Stock Purchase Plan Expertise Helps Advisers Shine

The vast majority of employees that participate in both 401(k) and employee stock purchase plans say it is important to take advantage of financial guidance made available by their employer.

Explaining the thinking behind a newly published Fidelity Investments survey, Mark Haggerty, the firm’s head of stock plan services, says part of the goal of the study was to dispel a longstanding misconception.

Historically, retirement plan industry experts have been concerned that employees who have access to a 401(k) and an employee stock purchase plan (ESPP) are faced with an “either/or” decision, Haggerty says. However, the freshly published Fidelity data demonstrates that when employees have access to both plans, in an integrated environment, combined participation is associated with better retirement savings behaviors and greater overall financial wellness.

Fidelity’s findings are based on an analysis of more than 250,000 employees who have access to both a 401(k) and ESPP. The study shows that employees in both plans contribute an average of 12.5% and 6.3% of their salary in their 401(k) and ESPP, respectively, while employees that only participate in their 401(k) contribute an average of 8.8% of their salary.

Notably, the higher contribution rate for employees in both plans is consistent across all income levels, not just among executives or highly paid staff. For example, Fidelity’s data shows, employees with annual salaries between $25,000 and $50,000 who participate in both plans contribute an average of 8.3% and 4.7% to their 401(k) and ESPP, respectively, compared with a 7.4% contribution rate for employees that only participate in their 401(k).

These figures match data published last year by Schwab Stock Plan Services. At the time, Amy Reback, vice president of Schwab Stock Plan Services, told PLANADVISER that having a diversified portfolio of both taxed and tax-deferred savings is almost always a good strategy. ESPPs, unlike a traditional 401(k), are generally set up in a way that will result in participants contributing after-tax dollars, potentially reducing their income tax burden down the line. As explained by the publication, plan sponsors can deliver special tax advantages to ESPP participants if the plan is structured to meet the requirements of Internal Revenue Code (IRC) Section 423.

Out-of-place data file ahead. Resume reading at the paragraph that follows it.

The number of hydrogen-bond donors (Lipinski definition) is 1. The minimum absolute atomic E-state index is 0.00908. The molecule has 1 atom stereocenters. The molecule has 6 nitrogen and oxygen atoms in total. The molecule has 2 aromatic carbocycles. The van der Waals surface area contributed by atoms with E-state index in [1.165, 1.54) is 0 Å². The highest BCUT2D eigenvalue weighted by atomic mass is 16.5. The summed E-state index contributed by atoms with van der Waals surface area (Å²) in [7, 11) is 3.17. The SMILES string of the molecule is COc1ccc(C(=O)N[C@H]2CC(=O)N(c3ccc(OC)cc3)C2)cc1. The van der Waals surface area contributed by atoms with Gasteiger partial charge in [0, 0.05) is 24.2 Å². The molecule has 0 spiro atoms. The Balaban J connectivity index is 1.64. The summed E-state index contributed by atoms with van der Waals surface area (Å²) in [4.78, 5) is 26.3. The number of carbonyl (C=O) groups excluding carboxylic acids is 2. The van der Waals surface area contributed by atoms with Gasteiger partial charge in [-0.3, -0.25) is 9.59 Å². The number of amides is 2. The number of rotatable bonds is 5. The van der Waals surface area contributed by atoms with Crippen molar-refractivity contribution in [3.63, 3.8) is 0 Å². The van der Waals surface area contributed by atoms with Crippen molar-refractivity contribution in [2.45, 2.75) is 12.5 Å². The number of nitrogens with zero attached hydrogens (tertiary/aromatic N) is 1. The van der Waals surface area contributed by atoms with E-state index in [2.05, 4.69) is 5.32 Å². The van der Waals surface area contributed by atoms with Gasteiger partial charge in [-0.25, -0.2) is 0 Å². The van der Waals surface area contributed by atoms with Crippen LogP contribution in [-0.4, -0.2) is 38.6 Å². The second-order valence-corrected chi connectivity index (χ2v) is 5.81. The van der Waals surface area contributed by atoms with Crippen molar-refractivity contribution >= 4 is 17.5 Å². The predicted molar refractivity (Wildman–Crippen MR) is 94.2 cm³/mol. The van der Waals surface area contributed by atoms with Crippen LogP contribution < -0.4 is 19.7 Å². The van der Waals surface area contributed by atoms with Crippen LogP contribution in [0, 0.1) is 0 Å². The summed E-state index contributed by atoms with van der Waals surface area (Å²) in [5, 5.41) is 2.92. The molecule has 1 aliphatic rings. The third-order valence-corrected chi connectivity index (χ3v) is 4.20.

Schwab’s 2019 survey found that, for those with an equity compensation plan, it makes up 27% of their net worth on average. Sixty-eight percent also hold company stock outside of their equity compensation plan, primarily in their 401(k) plan. Sixty-five percent were found to be very or extremely confident their equity compensation plan will help them meet their financial goals, and 28% were somewhat confident.

The fresh Fidelity data shows these dynamics have not changed during the coronavirus pandemic. If anything, they have solidified. Today, Fidelity finds, nearly nine out of 10 (89%) employees that participate in their company’s ESPP also participate in their 401(k), and employees that participate in both plans are more likely to take advantage of financial guidance made available by their employer, which can contribute to improved overall financial wellness.

As Haggerty emphasizes, when participation rates for employees in both their ESPP and 401(k) are analyzed by income, the analysis shows double-digit participation rates at every income level. The research also finds that participation in both plans was consistent among male and female employees.

The Fidelity research shows plan design matters as much for ESPPs as it does for a 401(k) or health care benefit plan. Simply put, an easier enrollment and account management process brings about potentially much higher participation.

One ESPP plan design feature shown to be particularly important is called a “look back” period. While ESPPs often offer workers the chance to purchase company stock at a discount, ranging from 5% to 15% off the regular price, many ESPP plans with a 15% discount also offer a look back period, which can stretch the discount when the stock price is appreciating. In other words, a look back compares the price at the beginning of the offering period to the price at the end of the purchase period and applies the discount to the lower price.

Fidelity’s analysis suggests that ESPPs offering a 15% discount with a look back provision have a participation rate of 44%—well above the participation rates for plans that offer lower discounts or no look back.

“This analysis demonstrates that while it’s important for employers to consider the workplace benefits they make available to their employees, it’s also important to recognize how the benefits are structured and the positive impact of offering employees multiple benefits in an integrated environment,” Haggerty says.